Currently, the Australian Energy Market Commission (AEMC) is considering proposals for a rule change that would allow the sharing of costs of syncon installations between generators and transmission line operators. Syncons are in essence synchronous generators running as motors, aiding voltage stability and inertia, and can provide leading reactive current (making a transmission line ‘appear’ shorter—i.e., increasing current carrying capacity but not thermal capacity). Syncons require capital expenditures of the order of $100 million per installation. Some savings are available if generators from dismantled power stations are converted for service as syncons.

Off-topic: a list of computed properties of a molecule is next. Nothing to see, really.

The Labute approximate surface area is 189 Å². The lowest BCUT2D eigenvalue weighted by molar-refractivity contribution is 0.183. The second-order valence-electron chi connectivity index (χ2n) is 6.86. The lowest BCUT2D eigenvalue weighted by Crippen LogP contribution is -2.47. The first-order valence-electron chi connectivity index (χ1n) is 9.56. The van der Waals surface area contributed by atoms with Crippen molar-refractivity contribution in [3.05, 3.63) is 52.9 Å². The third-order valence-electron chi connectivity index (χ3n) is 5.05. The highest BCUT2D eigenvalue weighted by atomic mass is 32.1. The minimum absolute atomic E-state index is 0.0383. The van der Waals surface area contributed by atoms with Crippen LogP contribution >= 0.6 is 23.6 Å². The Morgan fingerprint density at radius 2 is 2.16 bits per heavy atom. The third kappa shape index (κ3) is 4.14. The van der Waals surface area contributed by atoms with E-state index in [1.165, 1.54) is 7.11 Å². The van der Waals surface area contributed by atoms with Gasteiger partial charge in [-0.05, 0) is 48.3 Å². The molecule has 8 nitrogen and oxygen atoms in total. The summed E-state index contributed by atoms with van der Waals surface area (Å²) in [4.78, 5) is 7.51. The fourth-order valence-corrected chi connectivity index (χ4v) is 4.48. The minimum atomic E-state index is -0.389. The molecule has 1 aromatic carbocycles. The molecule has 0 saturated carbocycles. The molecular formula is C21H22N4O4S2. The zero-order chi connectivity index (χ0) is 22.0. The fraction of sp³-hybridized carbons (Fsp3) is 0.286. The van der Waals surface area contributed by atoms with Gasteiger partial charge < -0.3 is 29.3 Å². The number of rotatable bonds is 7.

As already mentioned, Australia is a unique experiment in the adoption of wind and solar. Primarily these forms of generation connect to the grid via inverter-based resources (IBR). Except for two, (Hornsdale and Eyre Peninsula) all IBR are grid following, i.e., they require the presence of stable AC voltage in order to synchronise their AC current output. It seems very likely that other forms of green solar energy such as solar thermal, using reflectors to heat reactors, e.g., molten salt, and salt ponds energizing Rankin cycle turbines will not be substantial contributors. Wind, in particular offshore wind, is likely to continue to grow at a fast rate. It is, therefore, a safe bet that IBRs will continue to be the major contributors to the electrical energy mix and that their integration into networks previously connected to synchronous generators is a main challenge.